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The “Spider Rig” Highlights PA Crappie Camp

May 23, 2013
By Larry Claypool - OVO Editor , Ohio Valley Outdoors

There were a few reasons Dan Dannenmueller's boat caught a lot attention on Shenango River Lake. It wasn't just the fancy, colorful Ranger boat wrapped with sponsor logos - it was the unique 'spider rig' setup on the bow of his boat. And he was catching fish too - his specialty, crappie.

It was a nice spring day of fishing at Shenango in mid-May. It helped that the weather cooperated with temperatures in the mid-70s. It also helped that pro angler Dannenmueller, and his Crappie NOW Magazine partner, T.J. Stallings, knew exactly what it took to catch crappie on this PA lake.

The duo and myself were fishing Shenango as part of the PA Crappie Camp, which brought together regional and national outdoor writers and fishing experts from several parts of the country. For this event three different western PA lakes were covered in three days. Pymatuning Lake and Conneaut Lake were the other waters fished. Campers stayed a cabins located in Pymatuning State Park. Local fishing writer and expert Darl Black was in charge of the camp.

Article Photos

Dan Dannenmueller (left) and the author man the bow of the Ranger boat with a spider trolling rig featuring 14-foot BnM Poles, fishing for crappie.

The event was sponsored by the Crawford County Convention and Visitors Bureau, Visit Mercer County PA, Pymatuning State Park, TTI-Blakemore, BnM Poles, Bobby Garland Crappie Baits, Garmin and Gamma Lines.

The advantage for the Dannenmueller and Stallings team (who hail from Alabama) was the spider trolling rig, something new to folks in western Pennsylvania. It was a new way of fishing for crappie for me too.

The spider rig, with ultra-light spinning rods, has been made popular by crappie fishermen in the south and just making it's way north. In PA, since three lines in the water are permitted for each fisherman, we had six legs (rods) in the water.

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The advantage for the Dannenmueller and Stallings team (who hail from Alabama) was the spider trolling rig, something new to folks in western Pennsylvania.

Each rod, 14-footers in this case, dropped a line from the front of the boat (covering 180 degrees) with jigs tipped with minnows near the bottom and another about 30 inches up from that. We targeted a trolling speed of .3-.4 mph. The jigs of choice were Road Runner lures by Blakemore with Bobby Garland Crappie Baits (Dannenmueller's sponsors). The Tru Turn hooks were also tipped with a Stumpy Steve's fish bait attractant.

That combination netted the most fish of all the Crappie Camp boats at Shenango this day. Our morning session was successful with around 45 crappie. Most of those fish were small, but we caught a handful of keepers. The action was on and off in the stained water, as we searched for fish along a submerged roadbed and cover.

Before we put any lines in the water, Dannenmueller did a thorough search of the area (lake bed) we wanted to fish with his fishfinder. Crappie love to hangout in underwater structure. "A valuable tool for crappie fishing," said Dannenmueller of his GPS fishfinder. "Before we fish in any tournament we generally don't put a line in the water on the first day (of pre-fishing)."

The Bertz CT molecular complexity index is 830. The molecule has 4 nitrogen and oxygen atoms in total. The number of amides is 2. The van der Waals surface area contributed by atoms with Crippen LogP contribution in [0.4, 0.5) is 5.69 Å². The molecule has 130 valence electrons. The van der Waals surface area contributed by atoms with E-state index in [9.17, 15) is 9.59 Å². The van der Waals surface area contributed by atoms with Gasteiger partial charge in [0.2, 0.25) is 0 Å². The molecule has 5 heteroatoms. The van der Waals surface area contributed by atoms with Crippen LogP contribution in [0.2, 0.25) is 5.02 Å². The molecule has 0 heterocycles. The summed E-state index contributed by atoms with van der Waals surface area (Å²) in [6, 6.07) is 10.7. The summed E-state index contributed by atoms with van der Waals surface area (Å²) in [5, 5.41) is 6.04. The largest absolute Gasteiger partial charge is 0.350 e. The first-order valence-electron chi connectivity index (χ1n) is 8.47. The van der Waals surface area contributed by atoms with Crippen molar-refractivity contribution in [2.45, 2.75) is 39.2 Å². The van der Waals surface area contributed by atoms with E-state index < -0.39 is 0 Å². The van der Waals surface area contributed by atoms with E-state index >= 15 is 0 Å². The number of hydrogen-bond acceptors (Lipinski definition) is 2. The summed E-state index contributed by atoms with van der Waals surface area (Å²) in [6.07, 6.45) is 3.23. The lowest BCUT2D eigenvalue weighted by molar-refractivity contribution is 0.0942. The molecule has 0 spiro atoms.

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The fishing for slabs picked up during the afternoon session for Dannenmueller's boat. Outdoor writer Vic Attardo (PA) fished with the crappie experts during that span. Dannenmueller found a better stretch of the roadbed later in the day (further west of the marina) and the wind picked up some, which helped catch more, and bigger, fish. Those big crappie, in the 15-inch range, were used for photographs at the end of the day by some members of the media.

During the afternoon session I fished for bass and with Dale Black and Mark McQuown. The rip-rap located west of the Recreation Area provided no fish, after three nice largemouth were taken there in the morning. I did catch a small channel catfish on a Joe's Flies spinner.

Dale Black is owner of Gamma Lines, of Oil City, PA. McQuown, an accomplished bass fisherman, is Regional Sales Manager for Garmin.

Camp Notes:

Dan Dannenmueller is a two-time (2011 and 2012) Crappie Masters National Team Angler of the Year. Visit the Crappie NOW Magazine (online only) at: See more information about Dannenmueller on his Facebook page or website:

T.J. Stallings, fishing tackle guru and Crappie NOW Magazine co-publisher, is one of the most respected fishing tackle experts in the world. Besides being a great fisherman, photographer and writer, Stallings is the marketing director for TTI-Blakemore and social media expert. Read more about Stallings on his blogspot:

Dannenmueller on using the spider rig method during crappie tournaments, "It's the most consistent method used. It provides the most money winnings, time-in and time-out. And you get bigger fish."

Other fishing experts that took part were: pro angler Lou Consoli (the owner of SkippyFISH Bait Company from PA), pro angler Russ Bailey (host of Midwest Crappie TV and BnM Poles Pro Staffer from Ohio) and Jeff Samsel (freelance writer from Georgia). Several local anglers offered their assistance during the event, including: Jim Hall, Hooker, Ernie Pate, Chub Hornstein, Dan Wielobob, Dave Richter and Bryan Stuyvesant.

Tourist information about the Pymatuning Lake and Conneaut Lake area is available at: or call 800-332-2338. For information about the Shenango River Lake region, visit: or call 800-637-2370.

For in-depth fishing reports all year on the Northwest PA region, including Crawford and Mercer counties, visit their website at: or Darl Black's blogspot at:



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